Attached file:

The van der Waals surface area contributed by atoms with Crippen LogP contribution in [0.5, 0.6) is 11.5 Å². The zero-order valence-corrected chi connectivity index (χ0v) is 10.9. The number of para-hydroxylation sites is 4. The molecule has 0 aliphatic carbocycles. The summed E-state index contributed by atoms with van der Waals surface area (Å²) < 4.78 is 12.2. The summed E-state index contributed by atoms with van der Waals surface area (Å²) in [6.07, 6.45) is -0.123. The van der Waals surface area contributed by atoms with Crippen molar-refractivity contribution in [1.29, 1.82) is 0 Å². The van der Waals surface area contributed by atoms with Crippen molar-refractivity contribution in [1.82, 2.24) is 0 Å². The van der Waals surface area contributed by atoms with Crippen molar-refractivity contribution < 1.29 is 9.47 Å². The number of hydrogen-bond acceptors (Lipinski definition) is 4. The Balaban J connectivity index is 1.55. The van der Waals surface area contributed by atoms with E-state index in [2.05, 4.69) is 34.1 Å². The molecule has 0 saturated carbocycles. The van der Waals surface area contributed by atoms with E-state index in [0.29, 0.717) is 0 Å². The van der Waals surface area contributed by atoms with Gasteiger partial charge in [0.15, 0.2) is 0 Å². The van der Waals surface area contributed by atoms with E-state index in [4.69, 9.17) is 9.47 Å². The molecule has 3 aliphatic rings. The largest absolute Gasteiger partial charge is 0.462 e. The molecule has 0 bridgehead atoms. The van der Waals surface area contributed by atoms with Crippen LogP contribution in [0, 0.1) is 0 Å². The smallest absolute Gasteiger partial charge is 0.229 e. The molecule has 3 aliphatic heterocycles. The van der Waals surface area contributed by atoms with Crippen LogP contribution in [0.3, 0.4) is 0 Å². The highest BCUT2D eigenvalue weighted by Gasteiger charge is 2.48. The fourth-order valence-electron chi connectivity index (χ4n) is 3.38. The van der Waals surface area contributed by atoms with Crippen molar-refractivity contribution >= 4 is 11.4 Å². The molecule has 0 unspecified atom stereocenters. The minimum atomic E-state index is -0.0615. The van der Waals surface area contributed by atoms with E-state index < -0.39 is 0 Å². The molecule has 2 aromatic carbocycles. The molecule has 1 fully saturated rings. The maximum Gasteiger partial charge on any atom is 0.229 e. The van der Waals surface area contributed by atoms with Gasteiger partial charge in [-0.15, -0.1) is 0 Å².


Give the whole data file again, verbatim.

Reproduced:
The van der Waals surface area contributed by atoms with Crippen LogP contribution in [0.5, 0.6) is 11.5 Å². The zero-order valence-corrected chi connectivity index (χ0v) is 10.9. The number of para-hydroxylation sites is 4. The molecule has 0 aliphatic carbocycles. The summed E-state index contributed by atoms with van der Waals surface area (Å²) < 4.78 is 12.2. The summed E-state index contributed by atoms with van der Waals surface area (Å²) in [6.07, 6.45) is -0.123. The van der Waals surface area contributed by atoms with Crippen molar-refractivity contribution in [1.29, 1.82) is 0 Å². The van der Waals surface area contributed by atoms with Crippen molar-refractivity contribution in [1.82, 2.24) is 0 Å². The van der Waals surface area contributed by atoms with Crippen molar-refractivity contribution < 1.29 is 9.47 Å². The number of hydrogen-bond acceptors (Lipinski definition) is 4. The Balaban J connectivity index is 1.55. The van der Waals surface area contributed by atoms with E-state index in [2.05, 4.69) is 34.1 Å². The molecule has 0 saturated carbocycles. The van der Waals surface area contributed by atoms with E-state index in [0.29, 0.717) is 0 Å². The van der Waals surface area contributed by atoms with Gasteiger partial charge in [0.15, 0.2) is 0 Å². The van der Waals surface area contributed by atoms with E-state index in [4.69, 9.17) is 9.47 Å². The molecule has 3 aliphatic rings. The largest absolute Gasteiger partial charge is 0.462 e. The molecule has 0 bridgehead atoms. The van der Waals surface area contributed by atoms with Crippen LogP contribution in [0, 0.1) is 0 Å². The smallest absolute Gasteiger partial charge is 0.229 e. The molecule has 3 aliphatic heterocycles. The van der Waals surface area contributed by atoms with Crippen LogP contribution in [0.3, 0.4) is 0 Å². The highest BCUT2D eigenvalue weighted by Gasteiger charge is 2.48. The fourth-order valence-electron chi connectivity index (χ4n) is 3.38. The van der Waals surface area contributed by atoms with Crippen molar-refractivity contribution >= 4 is 11.4 Å². The molecule has 0 unspecified atom stereocenters. The minimum atomic E-state index is -0.0615. The van der Waals surface area contributed by atoms with E-state index < -0.39 is 0 Å². The molecule has 2 aromatic carbocycles. The molecule has 1 fully saturated rings. The maximum Gasteiger partial charge on any atom is 0.229 e. The van der Waals surface area contributed by atoms with Gasteiger partial charge in [-0.15, -0.1) is 0 Å².